daniel.jackson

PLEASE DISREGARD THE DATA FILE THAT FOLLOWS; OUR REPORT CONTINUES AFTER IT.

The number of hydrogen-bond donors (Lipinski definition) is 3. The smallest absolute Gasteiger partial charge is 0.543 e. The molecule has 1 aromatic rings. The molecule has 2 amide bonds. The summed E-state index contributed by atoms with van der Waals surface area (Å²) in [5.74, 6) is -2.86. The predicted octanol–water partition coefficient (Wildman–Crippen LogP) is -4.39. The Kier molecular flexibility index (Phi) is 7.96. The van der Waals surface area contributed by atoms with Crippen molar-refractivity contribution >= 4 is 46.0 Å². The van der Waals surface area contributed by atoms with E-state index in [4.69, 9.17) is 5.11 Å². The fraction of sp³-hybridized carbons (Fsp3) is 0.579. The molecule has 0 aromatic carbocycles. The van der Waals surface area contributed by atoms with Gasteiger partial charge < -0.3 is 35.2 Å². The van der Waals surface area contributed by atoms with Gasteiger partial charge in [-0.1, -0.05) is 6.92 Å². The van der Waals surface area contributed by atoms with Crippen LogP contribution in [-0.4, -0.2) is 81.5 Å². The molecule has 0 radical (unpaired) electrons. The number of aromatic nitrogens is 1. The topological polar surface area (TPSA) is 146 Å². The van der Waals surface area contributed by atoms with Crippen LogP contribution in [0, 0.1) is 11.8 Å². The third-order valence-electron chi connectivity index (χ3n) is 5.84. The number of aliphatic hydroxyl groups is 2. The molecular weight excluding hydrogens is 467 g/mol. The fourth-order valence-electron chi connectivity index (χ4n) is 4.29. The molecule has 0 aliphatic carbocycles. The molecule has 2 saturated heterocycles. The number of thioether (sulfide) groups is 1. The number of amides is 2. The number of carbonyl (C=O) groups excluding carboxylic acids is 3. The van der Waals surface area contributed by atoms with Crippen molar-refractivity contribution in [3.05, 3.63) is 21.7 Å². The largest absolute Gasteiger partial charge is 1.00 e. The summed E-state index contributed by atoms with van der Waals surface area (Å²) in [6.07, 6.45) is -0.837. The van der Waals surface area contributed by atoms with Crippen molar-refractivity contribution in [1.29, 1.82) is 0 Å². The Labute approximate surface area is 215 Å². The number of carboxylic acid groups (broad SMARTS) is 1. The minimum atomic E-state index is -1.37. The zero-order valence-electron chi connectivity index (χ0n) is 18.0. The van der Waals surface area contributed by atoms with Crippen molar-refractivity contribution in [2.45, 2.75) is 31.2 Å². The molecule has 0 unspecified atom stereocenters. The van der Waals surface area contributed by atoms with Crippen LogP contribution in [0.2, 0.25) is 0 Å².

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 Apr17 comment Maximizing rectangle area without intersecting others Is it possible for you to add a picture illustrating this? Apr17 comment Maximizing rectangle area without intersecting others Looking at the example above, if there's a rectangle E that is above R and to the left of it then it will never intersect with R but you are still taking it in account when finding M. Apr4 comment Given an infinite bounded set A in $R^n$,$2\leq n$, show there are infinite boundary points Why is there a nonzero vector that is orthogonal to L, and why do you need it to be orthogonal? Feb22 comment Depending on variable to calculate joint distribution Now that you mention it, of course they're not! Thanks. Jul10 comment Maximal subspace that a quadratic form is non-negative on @Geoff: why must $z=0$? Jul10 comment Maximal subspace that a quadratic form is non-negative on I must say I didn't completely understand your proof there. Could you point out how to finish the proof I started? Jul6 comment if $A^2 \in M_{3}(\mathbb{R})$ is diagonalizable then so is $A$ I see. Could you be so kind to provide a proof (a general idea will be fine too)? Jul6 comment if $A^2 \in M_{3}(\mathbb{R})$ is diagonalizable then so is $A$ Why must it have a nonreal eigenvalue? Jul6 comment if $A^2 \in M_{3}(\mathbb{R})$ is diagonalizable then so is $A$ So if $A^2$ had a negative eigenvalue, say $-1$, the same argument would not work? Because then it's possible that $A$ characteristic polynomial has $i$ as one of its roots, which is not an eigenvalue of $A$. Jul6 comment if $A^2 \in M_{3}(\mathbb{R})$ is diagonalizable then so is $A$ @Chandru, not at all, thank you. Jul5 comment Confused about quadratic forms I don't understand why this is true. By orthogonal diagonalization you can bring $q$ to the form $\sum \lambda_i x_i^2$, how did you conclude that $\lambda_i=1$ in this case? I know that there is a basis where $q(x)=\sum x_i^2$ but why is it necessarily orthogonal? Wikipedia says something similar too. Jul5 comment Confused about quadratic forms You say the norm defined by q, but I'm not sure I understand that. Does that mean that if $f$ is the associated symmetric bilinear form then $f$ also defines an inner product in $R^n$ such that $f(u,v)=\langle u,v \rangle$ and $q(v)=\langle v,v \rangle = \lVert v \lVert^2$? Jul4 comment Confused about quadratic forms @wild: Care to elaborate? Jun18 comment If every eigenvector of $T$ is also an eigenvector of $T^{*}$ then $T$ is a normal operator Proof for lemma: let $u \in U^\perp$, then $=0,\ \forall v \in U$. Since U is invariant, $Tv \in U$ as well, hence $==0$, therefore $T^*u \in U^\perp$. But how does this help? Jun17 comment If every eigenvector of $T$ is also an eigenvector of $T^{*}$ then $T$ is a normal operator Ok, thanks for trying. So according to your proof, $T$ and $T^*$ can be represented by these diagonal matrices: $\text{diag}(a_{11},\ldots,a_{nn}),\ \text{diag}(\overline{a_{11}},\ldots,\overline{a_{nn}})$, and since diagonal matrices commute, so does the transformations? Jun17 comment If every eigenvector of $T$ is also an eigenvector of $T^{*}$ then $T$ is a normal operator That's a very nice proof, thanks. Out of curiosity, can you think of one that uses Jordan forms? I'm trying to think how this relates to the material I just read. Jun17 comment If every eigenvector of $T$ is also an eigenvector of $T^{*}$ then $T$ is a normal operator @Jonas: Yes to the last question. Never heard the term 'unitarily triangularized' though. Jun4 comment Non diagonalizable matrix I think I understand the example but could you also add a small intuitive explanation as to what's going on here? Jun4 comment Non diagonalizable matrix @Aaron: by Cayley-Hamilton, $Q$ is the characteristic polynomial of $A$, but I'm not sure I followed the rest of your suggestion. Jun4 comment Non diagonalizable matrix @Mark: that makes sense, but where do I go from there?